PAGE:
Sot silk weaving has been an important part of Cambodia's cultural past. It is documented that people in Takéo Province have woven silk since the Funan era; written records, bas-reliefs and the report of the Chinese emissary Zhou Daguan show that looms have been used to weave sampots since ancient times. Women learned to apply highly complex methods and intricate patterns. The hol or ikat method involves dyeing patterns on silk before it is woven. A method unique to Cambodian weavers is the uneven twill technique. Although it is unclear why they adopted such an unusual method, the ancient bas-reliefs provide a detailed look at fabric patterns and pleats. Silk-woven pieces are used to decorate temples;[7] heirloom pieces are worn at weddings and funerals.

Raising silk worms in Cambodia is mainly women's work. The knowledge of raising worms, harvesting the silk thread, and processing the thread into correct quality yarn for weaving has been passed down through generations. However, due to the neglect of mulberry plantations during nearly 30 years of war, Cambodia’s "golden" native yarn production fell from around 150 tonnes a year in the 1960s to about six tonnes a year today. All silk textiles woven in Cambodia prior to the war were woven from Khmer Golden Silk, so called because of its natural yellow colour. Today Cambodia produces around 10 per cent of the silk used: most comes from Vietnam and China.[6]

Sampot Phamuong[edit]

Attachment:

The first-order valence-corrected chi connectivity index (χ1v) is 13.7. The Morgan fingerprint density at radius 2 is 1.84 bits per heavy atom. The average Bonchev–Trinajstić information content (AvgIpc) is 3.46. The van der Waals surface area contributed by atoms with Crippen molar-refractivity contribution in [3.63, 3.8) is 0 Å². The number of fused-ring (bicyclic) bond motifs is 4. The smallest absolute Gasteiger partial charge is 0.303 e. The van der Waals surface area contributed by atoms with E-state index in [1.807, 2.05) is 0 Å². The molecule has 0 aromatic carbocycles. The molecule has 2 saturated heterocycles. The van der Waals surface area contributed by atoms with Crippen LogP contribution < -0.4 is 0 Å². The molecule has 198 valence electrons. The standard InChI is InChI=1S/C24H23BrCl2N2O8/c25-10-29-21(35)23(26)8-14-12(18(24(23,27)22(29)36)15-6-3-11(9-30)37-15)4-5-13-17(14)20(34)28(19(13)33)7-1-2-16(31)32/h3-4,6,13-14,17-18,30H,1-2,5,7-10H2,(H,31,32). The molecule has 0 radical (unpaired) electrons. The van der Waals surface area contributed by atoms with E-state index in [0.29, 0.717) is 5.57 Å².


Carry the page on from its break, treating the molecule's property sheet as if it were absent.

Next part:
Sampot Phamuong (Khmer: សំពត់ផាមួង ALA-LC: saṃbát phā muaṅ) are, with many different variations, traditional Khmer textiles. They are single colored and twill-woven. There are currently 52 colors used in Sampot Phamuong. The Phamuong Chorabap is a luxurious fabric woven with up to 22 needles.[citation needed] The most valued silk used to create the Phamuong is Cambodian yellow silk, known for its fine quality. New Phamuong designs draw inspiration from ancient silk patterns and usually contain floral and geometrical motifs. Popular variations include rabak, chorcung, anlounh, kaneiv and bantok.

Sampot Hol[edit]

A female dancer dressed as a male wearing Sampot Chang Kben.

Sampot Hol (Khmer: សំពត់ហូល ALA-LC: saṃbát hūl) is a typical traditional textile. There are two kinds of Sampot Hol; one is a wrapping skirt that uses a technique called chong kiet; the other uses a twill weave. Influenced by the Indian patola, it has become a genuine Khmer art style after hundreds of years. The sampot hol comes in over 200 patterns and three to five colors (yellow, red, brown, blue and green). There are four principal variations: Sampot Hol, Sampot Hol Por, Sampot Hol Kben and Sampot Hol Katong. Patterns are usually formed with animal, geometric or floral motifs.

Both Sampot Phamuong and Sampot Hol are believed to have originated from the original sampot in the Udong Era, as the word phamuong comes from the Siamese language, in which pha mean fabric and mung means indigo. Sampot Hol was introduced as a ceremonial skirtcloth to the Thai court as sompak poom or pha poom in the 19th century.[8] Thai culture thus influenced Khmer culture, but Khmer weaving bears its own distinctive traits, as Cambodia already had a weaving culture before the Klung civilization formed. The Khmer king ordered his people to wear sampots as the request of Chinese envoys in the Funan era; so Khmer culture affected Siamese society first. The Thai people adopted the Khmer sampot; then they adapted and developed it to become the sampot phamuong which was in turn adopted by the Khmer. The words sampot, sampot chang kben, sampot hol and so on are entirely Khmer. The cultural influence ran both ways.